Back-Up Pick: The Hunter by Darwyn Cooke (IDW Publishing) – $24.99

For Friends & Co-Workers:

Nowhere Men

Nowhere Men by Eric Stephenson, Nate Bellegarde, and Jordie Bellaire (Image Comics) – $9.99

Nowhere Men is a very smart book that manages to leave all pretension behind. It combines elements of popular music with the wonders of modern science, blending the joy of a Neil Degrasse Tyson speech with the aesthetic sensibilities of the Rolling Stones.

It’s perfect for a generation consumed by both popular culture and an ever-expanding base of knowledge. It’s this fusion of ideas that will challenge readers of any age to examine the multitude of ideas underlying the comic after an initial read. The initial read will most likely be consumed by the adventures occurring between panels and the out-of-this-world art. Nowhere Men can be approached and enjoyed as both an examination of culture and ideology or as a new take on the superhero genre. There’s no wrong way to read it.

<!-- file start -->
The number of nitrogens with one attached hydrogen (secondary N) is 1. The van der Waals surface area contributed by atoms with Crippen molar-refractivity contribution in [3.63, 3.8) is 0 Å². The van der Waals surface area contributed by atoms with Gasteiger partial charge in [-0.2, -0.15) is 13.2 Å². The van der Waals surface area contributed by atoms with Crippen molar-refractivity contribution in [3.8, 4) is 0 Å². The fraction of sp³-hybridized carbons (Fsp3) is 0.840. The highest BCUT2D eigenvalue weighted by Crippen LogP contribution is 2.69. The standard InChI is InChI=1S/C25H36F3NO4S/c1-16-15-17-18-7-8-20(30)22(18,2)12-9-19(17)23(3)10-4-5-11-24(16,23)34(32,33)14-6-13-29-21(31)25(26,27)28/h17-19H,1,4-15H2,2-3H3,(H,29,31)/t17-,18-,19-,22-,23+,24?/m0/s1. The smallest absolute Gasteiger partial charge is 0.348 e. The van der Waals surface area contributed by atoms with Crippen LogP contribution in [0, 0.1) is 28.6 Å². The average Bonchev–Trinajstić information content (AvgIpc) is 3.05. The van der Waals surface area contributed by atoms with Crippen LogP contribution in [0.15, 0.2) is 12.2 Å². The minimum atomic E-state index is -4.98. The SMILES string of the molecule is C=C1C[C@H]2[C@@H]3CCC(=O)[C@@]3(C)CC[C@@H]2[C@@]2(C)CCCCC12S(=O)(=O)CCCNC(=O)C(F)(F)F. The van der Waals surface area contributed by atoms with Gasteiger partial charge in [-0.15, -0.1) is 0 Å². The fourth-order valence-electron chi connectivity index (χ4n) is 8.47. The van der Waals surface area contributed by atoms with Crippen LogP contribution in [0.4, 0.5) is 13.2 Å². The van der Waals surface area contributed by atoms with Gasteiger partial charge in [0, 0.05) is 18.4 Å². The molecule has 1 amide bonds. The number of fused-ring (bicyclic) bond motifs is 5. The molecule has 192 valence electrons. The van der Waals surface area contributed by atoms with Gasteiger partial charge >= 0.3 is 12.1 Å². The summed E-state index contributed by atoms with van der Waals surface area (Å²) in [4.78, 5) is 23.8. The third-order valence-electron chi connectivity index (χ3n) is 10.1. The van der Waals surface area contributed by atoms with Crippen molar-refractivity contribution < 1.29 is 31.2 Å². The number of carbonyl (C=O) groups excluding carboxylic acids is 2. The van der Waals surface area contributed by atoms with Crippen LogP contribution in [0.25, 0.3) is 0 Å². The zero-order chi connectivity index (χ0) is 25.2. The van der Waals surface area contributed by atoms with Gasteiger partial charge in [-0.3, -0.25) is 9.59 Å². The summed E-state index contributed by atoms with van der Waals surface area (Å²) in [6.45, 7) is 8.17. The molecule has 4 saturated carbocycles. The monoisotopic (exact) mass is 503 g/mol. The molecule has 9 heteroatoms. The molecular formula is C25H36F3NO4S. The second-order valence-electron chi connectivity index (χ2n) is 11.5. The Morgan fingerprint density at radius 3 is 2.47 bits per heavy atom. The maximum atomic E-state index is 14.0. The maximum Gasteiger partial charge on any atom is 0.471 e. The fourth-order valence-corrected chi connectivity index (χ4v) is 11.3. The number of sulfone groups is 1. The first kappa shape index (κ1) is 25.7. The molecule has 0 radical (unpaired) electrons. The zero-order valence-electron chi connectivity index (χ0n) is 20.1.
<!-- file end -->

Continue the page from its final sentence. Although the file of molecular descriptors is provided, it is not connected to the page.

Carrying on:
Much like Kirby’s Fantastic Four, it’s a comic stuffed with big ideas, that is still enjoyable as an adventure title. There’s something in these pages for almost anyone to enjoy.

Back-Up Pick: Hawkeye Vol. 1 by Matt Fraction and David Aja (Marvel Comics) – $16.99

For Significant Others:


Saga Vol. 1 by Brian K. Vaughan and Fiona Staples (Image Comics) – $9.99

Saga is my default recommendation for most new comics readers. It’s also the one comic that everyone who claims to “not normally read comics” reads. For those of you looking to share a hobby with your girlfriend or boyfriend, look no further.

It’s that impossible blend of a story that weaves space opera, romance, family drama, war, and other components into a whole that exceeds its many pieces. It’s a comic about so much, but at its core, is really about the challenges of love in a world filled with strife. As vague and diverse as that may sound, it’s because Saga is a book that defies description. It’s just that good.